Hugh Hewitt’s March 20 op-ed, “What Do Voters Think?” concludes that voters will rise in indignation over the Air Force’s decision to award a $35 billion contract to Northrop Grumman rather than Boeing for the KC-45A tanker. He seems to forget that the reason the Air Force even held a competitive bidding process for the tankers was outrage from across the country over the original earmark for a new tanker lease that was tucked into the 2003 Defense Appropriations Act conference report by Senator Ted Stevens (R-Alaska), without any hearings or opportunity for debate, in order to help subsidize Boeing’s 767 production line.
Mr. Hewitt seems to believe that the same factors that led to objections over the Dubai ports deal apply to the tankers, but they are separate matters. The original tanker deal was the most expensive earmark in history and corporate welfare of the worst kind. Originally thought to be just a bad deal for taxpayers because it was a no-bid lease, it turned out to be much more. The deal led to a major scandal. There were guilty pleas and jail time for both the Air Force’s chief negotiator on the contract and Boeing’s number-two corporate officer, and Boeing was fined more than $600 million.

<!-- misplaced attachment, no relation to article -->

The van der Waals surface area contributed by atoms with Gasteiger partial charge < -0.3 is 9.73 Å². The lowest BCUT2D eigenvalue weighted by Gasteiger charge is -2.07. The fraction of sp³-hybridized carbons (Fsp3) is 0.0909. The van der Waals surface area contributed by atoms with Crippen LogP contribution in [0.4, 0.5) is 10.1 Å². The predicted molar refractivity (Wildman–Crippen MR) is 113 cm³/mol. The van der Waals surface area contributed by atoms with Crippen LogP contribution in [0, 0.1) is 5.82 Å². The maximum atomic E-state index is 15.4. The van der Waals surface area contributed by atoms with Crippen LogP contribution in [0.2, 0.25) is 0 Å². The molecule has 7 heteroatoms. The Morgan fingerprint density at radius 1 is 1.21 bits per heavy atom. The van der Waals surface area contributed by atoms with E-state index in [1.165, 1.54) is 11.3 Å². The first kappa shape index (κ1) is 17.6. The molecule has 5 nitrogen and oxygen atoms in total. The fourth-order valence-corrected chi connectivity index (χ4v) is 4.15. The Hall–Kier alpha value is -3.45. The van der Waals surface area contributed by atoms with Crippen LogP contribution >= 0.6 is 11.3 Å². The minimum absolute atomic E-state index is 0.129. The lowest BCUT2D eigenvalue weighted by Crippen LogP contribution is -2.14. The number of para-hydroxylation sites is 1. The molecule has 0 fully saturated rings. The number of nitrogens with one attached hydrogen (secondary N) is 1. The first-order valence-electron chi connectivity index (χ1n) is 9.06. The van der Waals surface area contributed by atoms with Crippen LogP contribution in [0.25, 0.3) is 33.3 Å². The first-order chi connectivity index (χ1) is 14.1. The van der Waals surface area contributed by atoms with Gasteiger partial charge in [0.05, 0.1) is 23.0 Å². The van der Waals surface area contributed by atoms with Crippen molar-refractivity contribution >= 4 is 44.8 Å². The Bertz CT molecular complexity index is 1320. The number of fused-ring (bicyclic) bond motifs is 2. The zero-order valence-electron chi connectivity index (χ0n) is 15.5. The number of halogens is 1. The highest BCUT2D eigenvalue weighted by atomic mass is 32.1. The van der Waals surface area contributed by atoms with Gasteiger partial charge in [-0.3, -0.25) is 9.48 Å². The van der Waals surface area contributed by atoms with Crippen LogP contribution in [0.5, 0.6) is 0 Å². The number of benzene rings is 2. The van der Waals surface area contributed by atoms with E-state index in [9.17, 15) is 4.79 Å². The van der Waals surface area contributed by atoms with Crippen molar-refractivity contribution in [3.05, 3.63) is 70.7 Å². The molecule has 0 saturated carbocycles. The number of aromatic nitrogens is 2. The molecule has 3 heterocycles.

According to the Air Force’s analysis of the proposals by Boeing and Northrop Grumman, the winning plane was better than the loser in four out of five major criteria. With the benefit of competition, the Air Force was able to drive down cost and, apparently, found the best aircraft at the best price. If the Government Accountability Office delivers a clean bill of health for process, rejects Boeing’s protest, and allows the contract to stand, Congress should not intervene to change the result.
Members of Congress are trying to turn the decision into a matter of national security, but it really is all about jobs. Members from Washington and Kansas are particularly incensed about the decision, because that is where Boeing has facilities. Those in Alabama and other states that will benefit from Northrop’s construction are pleased to have the business. While some say 40,000 jobs would have been provided by Boeing, it is disingenuous and inaccurate to say all of them would be “exported,” as Democratic National Committee Chairman Howard Dean told CNN on March 13. Indeed, on March 12, ABC News reported that Northrop was planning to create 48,000 U.S. jobs.
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